Nigerian court cleared opposition politician of some counts of financial misconduct, but not all

Nigerian opposition leader Doyin Okupe was sentenced to two years in jail in December 2022 for violating the country’s anti-money laundering laws. However, a Facebook post claimed that Okupe, who led the presidential campaign team for the opposition Labour Party, was found not guilty. The claim is partly false: while a court cleared Okupe of 34 charges of financial misconduct, he was found guilty of 26 more and paid a 13 million naira (about $29,000) fine to avoid jail.

“Labour Party Campaign D.G Doyin Okupe was Found Not Guilty,” reads the post published with a video on December 20, 2022.

A screenshot of the misleading Facebook post, taken on January 3, 2022

The post features a 4-minute video showing Okupe’s picture and a female narrator who claims that the “lawyer that judged the case said the man was not found guilty.”

The video cuts to a clip of Okupe’s lawyer, Tolu Babaleye, at the 60-second mark saying: “... the judgement is very fair” before describing Okupe as a “victim of an honest mistake.”

The Facebook account that shared the post has 170,000 followers and publishes content in support of Labour Party presidential candidate Peter Obi.

Okupe was arraigned by Nigeria’s Economic and Financial Crimes Commission (EFCC) in 2018 on 59 counts of alleged money laundering and criminal diversion of 702 million naira (about $1.6 million).

The commission alleged Okupe collected the funds from the Office of the National Security Adviser between July 2012 and May 2015 when he was former president Goodluck Jonathan’s spokesperson and a member of the PDP.

He later defected to the Labour Party where he considered a bid to stand as a presidential candidate. After dropping the plan, he rallied behind the party’s eventual flagbearer Obi.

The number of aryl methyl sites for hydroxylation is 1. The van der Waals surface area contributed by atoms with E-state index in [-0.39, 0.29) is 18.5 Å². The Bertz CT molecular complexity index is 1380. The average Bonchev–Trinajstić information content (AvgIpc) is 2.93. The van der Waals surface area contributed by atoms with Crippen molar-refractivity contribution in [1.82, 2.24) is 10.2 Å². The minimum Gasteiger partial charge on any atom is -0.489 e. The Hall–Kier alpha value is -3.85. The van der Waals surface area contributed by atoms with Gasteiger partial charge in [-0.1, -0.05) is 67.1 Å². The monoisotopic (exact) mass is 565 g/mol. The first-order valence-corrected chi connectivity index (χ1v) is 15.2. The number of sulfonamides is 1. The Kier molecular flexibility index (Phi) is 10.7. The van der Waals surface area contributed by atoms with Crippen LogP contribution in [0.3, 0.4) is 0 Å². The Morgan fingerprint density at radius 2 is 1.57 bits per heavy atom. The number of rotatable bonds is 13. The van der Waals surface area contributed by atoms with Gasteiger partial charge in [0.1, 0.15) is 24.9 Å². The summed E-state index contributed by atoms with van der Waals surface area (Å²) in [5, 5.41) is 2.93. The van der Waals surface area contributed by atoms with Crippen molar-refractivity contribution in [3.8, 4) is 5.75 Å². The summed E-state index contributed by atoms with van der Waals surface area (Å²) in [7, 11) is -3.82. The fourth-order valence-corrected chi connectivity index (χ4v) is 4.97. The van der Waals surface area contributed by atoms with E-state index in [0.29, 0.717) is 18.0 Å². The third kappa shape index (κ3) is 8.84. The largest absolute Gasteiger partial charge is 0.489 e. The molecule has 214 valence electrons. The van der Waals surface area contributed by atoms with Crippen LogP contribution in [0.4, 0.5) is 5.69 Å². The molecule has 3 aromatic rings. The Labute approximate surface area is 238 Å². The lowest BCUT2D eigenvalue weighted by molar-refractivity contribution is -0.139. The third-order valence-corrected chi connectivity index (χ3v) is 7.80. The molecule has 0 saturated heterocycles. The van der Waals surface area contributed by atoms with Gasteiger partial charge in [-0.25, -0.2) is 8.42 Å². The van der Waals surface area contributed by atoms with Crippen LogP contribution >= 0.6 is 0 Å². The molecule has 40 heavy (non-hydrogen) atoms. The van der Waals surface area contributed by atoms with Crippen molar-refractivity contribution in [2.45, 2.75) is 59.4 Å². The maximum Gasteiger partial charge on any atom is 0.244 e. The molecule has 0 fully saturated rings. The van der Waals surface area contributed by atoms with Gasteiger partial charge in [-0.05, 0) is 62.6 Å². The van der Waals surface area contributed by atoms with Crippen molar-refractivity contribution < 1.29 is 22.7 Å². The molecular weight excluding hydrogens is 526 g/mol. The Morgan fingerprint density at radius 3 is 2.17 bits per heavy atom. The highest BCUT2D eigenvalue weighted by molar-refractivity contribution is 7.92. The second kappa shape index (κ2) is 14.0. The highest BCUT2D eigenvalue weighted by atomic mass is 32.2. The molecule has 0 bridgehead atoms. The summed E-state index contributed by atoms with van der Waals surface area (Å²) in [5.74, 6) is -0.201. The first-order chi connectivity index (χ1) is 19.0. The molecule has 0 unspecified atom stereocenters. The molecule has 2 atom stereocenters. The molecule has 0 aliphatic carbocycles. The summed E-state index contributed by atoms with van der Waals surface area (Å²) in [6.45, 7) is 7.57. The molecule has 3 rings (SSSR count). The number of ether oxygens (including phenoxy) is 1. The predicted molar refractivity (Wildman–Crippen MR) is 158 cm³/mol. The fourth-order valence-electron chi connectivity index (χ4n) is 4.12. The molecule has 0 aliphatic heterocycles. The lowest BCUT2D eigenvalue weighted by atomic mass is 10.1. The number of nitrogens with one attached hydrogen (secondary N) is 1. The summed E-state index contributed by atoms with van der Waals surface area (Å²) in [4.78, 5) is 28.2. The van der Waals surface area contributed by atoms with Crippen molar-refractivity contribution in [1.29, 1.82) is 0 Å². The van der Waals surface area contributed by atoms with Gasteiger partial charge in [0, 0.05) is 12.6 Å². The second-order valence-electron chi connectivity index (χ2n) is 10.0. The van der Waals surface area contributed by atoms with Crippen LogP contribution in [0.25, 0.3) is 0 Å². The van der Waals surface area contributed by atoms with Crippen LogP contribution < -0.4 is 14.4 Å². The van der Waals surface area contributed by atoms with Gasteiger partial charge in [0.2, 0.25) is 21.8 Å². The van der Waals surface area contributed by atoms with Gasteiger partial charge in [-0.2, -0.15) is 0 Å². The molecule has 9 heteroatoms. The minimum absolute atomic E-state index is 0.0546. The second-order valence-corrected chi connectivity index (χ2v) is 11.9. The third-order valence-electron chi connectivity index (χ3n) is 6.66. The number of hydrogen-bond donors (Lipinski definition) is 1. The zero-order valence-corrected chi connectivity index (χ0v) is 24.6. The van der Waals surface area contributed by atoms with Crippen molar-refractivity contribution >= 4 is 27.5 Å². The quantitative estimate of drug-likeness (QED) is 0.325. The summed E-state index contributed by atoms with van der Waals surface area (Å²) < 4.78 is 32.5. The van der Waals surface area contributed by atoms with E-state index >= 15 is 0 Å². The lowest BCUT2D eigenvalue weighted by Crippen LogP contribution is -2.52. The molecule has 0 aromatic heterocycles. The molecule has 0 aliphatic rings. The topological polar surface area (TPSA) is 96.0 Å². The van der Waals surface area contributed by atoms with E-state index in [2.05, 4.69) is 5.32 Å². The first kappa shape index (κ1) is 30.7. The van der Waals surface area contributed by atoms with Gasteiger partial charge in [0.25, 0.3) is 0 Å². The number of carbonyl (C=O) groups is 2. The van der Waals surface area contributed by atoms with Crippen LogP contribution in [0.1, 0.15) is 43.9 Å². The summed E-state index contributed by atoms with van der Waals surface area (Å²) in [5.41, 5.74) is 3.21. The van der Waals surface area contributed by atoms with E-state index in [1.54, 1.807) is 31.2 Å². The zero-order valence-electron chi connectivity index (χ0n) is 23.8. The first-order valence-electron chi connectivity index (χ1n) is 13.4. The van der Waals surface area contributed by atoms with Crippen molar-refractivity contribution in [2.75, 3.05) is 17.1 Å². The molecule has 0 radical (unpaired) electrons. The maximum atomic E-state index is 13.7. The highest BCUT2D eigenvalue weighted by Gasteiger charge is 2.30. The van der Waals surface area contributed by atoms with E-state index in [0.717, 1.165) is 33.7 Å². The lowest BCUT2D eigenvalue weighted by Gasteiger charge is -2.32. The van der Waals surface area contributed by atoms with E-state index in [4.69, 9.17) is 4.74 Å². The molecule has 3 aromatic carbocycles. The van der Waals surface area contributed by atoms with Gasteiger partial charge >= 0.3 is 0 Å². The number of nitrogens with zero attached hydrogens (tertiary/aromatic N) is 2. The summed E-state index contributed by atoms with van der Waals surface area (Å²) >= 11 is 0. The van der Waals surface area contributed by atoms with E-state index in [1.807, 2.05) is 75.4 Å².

Okupe was named the director-general of the party’s presidential campaign committee on October 12, 2022. Weeks later, a state chapter of the party accused him of diverting campaign funds for private use and expelled him.

However, the party’s national leadership overturned his expulsion.

Okupe was less fortunate in court, escaping some of the charges levelled against him by the EFCC, but not all of them. The claim, therefore, is partly false.

Guilty of 26 charges

EFCC spokesman Wilson Uwujaren said in an emailed statement to AFP Fact Check that Okupe was “discharged on counts one to 33”. He was, however, found guilty of counts 34 to 59 by a federal high court in Abuja, Nigeria’s capital, after a trial that lasted four years. He had pleaded not guilty to all the charges.

Okupe was sentenced to two years imprisonment for each guilty count, to run concurrently, with an option of a 500,000 naira fine for each charge.

“The trial court held that the Economic and Financial Crimes Commission, EFCC, successfully established its case against Okupe, that evidence before it established that the defendant had in the discharge of his official duties, accepted cash payments that were above the statutory threshold, without recourse to a financial institution,” Uwujaren told AFP Fact Check.

Section 11 (1) of the Money Laundering (Prevention and Prohibition) Act makes it mandatory for an individual to report the receipt of cash amounts over five million naira to the Special Control Unit Against Money Laundering in writing.

Okupe’s lawyer Tolu Babaleye also told journalists that he was found guilty on 26 counts. He explained that the court gave his client until 4:30 pm local time on December 19, 2022, to pay the fine or be jailed. Okupe came up with the money by the deadline. He resigned from the Labour Party’s presidential campaign council days later.

Conviction?

Although the EFCC and Okupe’s lawyers agreed that he was given a two-year sentence, they disagreed on whether there was an actual conviction.

Babaleye argued that while Okupe was found guilty of 26 charges relating to his failure to report the collection of more than five million naira to the proper authorities, his client was not actually "convicted" because he was cleared of the rest of the charges relating to money laundering and corruption.

EFCC lawyer Ahudu Ibrahim insisted Okupe “was convicted.”

In Nigeria, a former convict is not allowed to contest an election “within a period of 10 years before the date of the election,” if the offence involves “dishonesty” or “contravention of the Code of Conduct”.

Lagos-based criminal lawyer Femi Oluwole told AFP Fact Check that anyone found guilty of an offence and given a jail term is convicted by law, even if the person pays a fine to avoid being sent to jail.

“According to the Nigerian law as of today, that person is an ex-convict,” Oluwole said, referring to Okupe.